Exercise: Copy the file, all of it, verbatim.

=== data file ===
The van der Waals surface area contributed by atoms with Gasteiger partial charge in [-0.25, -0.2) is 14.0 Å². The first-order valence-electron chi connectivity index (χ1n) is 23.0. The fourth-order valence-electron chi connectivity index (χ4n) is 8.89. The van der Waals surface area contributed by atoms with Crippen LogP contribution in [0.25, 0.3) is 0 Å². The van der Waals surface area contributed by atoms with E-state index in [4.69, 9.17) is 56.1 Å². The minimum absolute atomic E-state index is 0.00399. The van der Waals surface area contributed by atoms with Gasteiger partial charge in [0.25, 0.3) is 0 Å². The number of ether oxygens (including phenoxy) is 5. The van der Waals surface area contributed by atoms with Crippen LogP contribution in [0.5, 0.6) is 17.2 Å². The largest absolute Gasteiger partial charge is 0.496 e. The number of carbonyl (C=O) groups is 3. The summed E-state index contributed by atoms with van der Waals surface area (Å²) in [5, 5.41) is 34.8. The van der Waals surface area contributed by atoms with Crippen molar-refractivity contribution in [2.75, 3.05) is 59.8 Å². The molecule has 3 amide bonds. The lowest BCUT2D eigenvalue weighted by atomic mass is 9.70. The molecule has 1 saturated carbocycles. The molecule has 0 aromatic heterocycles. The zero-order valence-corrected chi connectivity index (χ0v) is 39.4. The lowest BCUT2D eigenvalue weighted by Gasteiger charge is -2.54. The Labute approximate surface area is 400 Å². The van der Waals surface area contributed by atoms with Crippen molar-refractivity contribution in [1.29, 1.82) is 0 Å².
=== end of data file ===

The van der Waals surface area contributed by atoms with Gasteiger partial charge in [-0.25, -0.2) is 14.0 Å². The first-order valence-electron chi connectivity index (χ1n) is 23.0. The fourth-order valence-electron chi connectivity index (χ4n) is 8.89. The van der Waals surface area contributed by atoms with Crippen LogP contribution in [0.25, 0.3) is 0 Å². The van der Waals surface area contributed by atoms with E-state index in [4.69, 9.17) is 56.1 Å². The minimum absolute atomic E-state index is 0.00399. The van der Waals surface area contributed by atoms with Gasteiger partial charge in [0.25, 0.3) is 0 Å². The number of ether oxygens (including phenoxy) is 5. The van der Waals surface area contributed by atoms with Crippen LogP contribution in [0.5, 0.6) is 17.2 Å². The largest absolute Gasteiger partial charge is 0.496 e. The number of carbonyl (C=O) groups is 3. The summed E-state index contributed by atoms with van der Waals surface area (Å²) in [5, 5.41) is 34.8. The van der Waals surface area contributed by atoms with Crippen molar-refractivity contribution in [2.75, 3.05) is 59.8 Å². The molecule has 3 amide bonds. The lowest BCUT2D eigenvalue weighted by atomic mass is 9.70. The molecule has 1 saturated carbocycles. The molecule has 0 aromatic heterocycles. The zero-order valence-corrected chi connectivity index (χ0v) is 39.4. The lowest BCUT2D eigenvalue weighted by Gasteiger charge is -2.54. The Labute approximate surface area is 400 Å². The van der Waals surface area contributed by atoms with Crippen molar-refractivity contribution in [1.29, 1.82) is 0 Å².